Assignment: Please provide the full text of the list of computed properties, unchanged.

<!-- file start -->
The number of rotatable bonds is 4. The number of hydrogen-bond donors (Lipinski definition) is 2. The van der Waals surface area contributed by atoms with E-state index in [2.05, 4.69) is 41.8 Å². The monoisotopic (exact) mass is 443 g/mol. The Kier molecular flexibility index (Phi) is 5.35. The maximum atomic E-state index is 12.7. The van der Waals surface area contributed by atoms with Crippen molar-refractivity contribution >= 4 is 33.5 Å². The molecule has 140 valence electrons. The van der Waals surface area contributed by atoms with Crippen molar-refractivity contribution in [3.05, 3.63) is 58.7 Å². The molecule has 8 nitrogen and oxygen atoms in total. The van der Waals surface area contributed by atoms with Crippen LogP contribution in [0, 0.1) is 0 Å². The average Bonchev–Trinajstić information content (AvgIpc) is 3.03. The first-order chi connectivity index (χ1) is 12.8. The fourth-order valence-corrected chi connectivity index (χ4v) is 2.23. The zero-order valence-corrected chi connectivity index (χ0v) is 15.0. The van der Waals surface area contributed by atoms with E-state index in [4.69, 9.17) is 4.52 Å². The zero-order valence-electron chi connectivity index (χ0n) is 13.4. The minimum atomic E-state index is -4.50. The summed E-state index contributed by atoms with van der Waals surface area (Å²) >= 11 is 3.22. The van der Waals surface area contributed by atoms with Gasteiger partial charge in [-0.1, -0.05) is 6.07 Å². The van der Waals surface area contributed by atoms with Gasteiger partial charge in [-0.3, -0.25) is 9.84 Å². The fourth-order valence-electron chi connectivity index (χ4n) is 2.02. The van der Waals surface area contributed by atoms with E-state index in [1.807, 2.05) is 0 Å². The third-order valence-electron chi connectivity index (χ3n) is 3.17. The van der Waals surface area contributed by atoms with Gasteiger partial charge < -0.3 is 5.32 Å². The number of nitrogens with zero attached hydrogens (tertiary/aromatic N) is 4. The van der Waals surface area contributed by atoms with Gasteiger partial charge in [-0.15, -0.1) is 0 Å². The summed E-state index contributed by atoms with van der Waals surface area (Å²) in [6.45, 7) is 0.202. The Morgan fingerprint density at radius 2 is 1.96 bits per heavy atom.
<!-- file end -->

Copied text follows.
The number of rotatable bonds is 4. The number of hydrogen-bond donors (Lipinski definition) is 2. The van der Waals surface area contributed by atoms with E-state index in [2.05, 4.69) is 41.8 Å². The monoisotopic (exact) mass is 443 g/mol. The Kier molecular flexibility index (Phi) is 5.35. The maximum atomic E-state index is 12.7. The van der Waals surface area contributed by atoms with Crippen molar-refractivity contribution >= 4 is 33.5 Å². The molecule has 140 valence electrons. The van der Waals surface area contributed by atoms with Crippen molar-refractivity contribution in [3.05, 3.63) is 58.7 Å². The molecule has 8 nitrogen and oxygen atoms in total. The van der Waals surface area contributed by atoms with Crippen LogP contribution in [0, 0.1) is 0 Å². The average Bonchev–Trinajstić information content (AvgIpc) is 3.03. The first-order chi connectivity index (χ1) is 12.8. The fourth-order valence-corrected chi connectivity index (χ4v) is 2.23. The zero-order valence-corrected chi connectivity index (χ0v) is 15.0. The van der Waals surface area contributed by atoms with E-state index in [4.69, 9.17) is 4.52 Å². The zero-order valence-electron chi connectivity index (χ0n) is 13.4. The minimum atomic E-state index is -4.50. The summed E-state index contributed by atoms with van der Waals surface area (Å²) >= 11 is 3.22. The van der Waals surface area contributed by atoms with Gasteiger partial charge in [-0.1, -0.05) is 6.07 Å². The van der Waals surface area contributed by atoms with Gasteiger partial charge in [-0.3, -0.25) is 9.84 Å². The fourth-order valence-electron chi connectivity index (χ4n) is 2.02. The van der Waals surface area contributed by atoms with E-state index in [1.807, 2.05) is 0 Å². The third-order valence-electron chi connectivity index (χ3n) is 3.17. The van der Waals surface area contributed by atoms with Gasteiger partial charge < -0.3 is 5.32 Å². The number of nitrogens with zero attached hydrogens (tertiary/aromatic N) is 4. The van der Waals surface area contributed by atoms with Gasteiger partial charge in [-0.15, -0.1) is 0 Å². The summed E-state index contributed by atoms with van der Waals surface area (Å²) in [6.45, 7) is 0.202. The Morgan fingerprint density at radius 2 is 1.96 bits per heavy atom.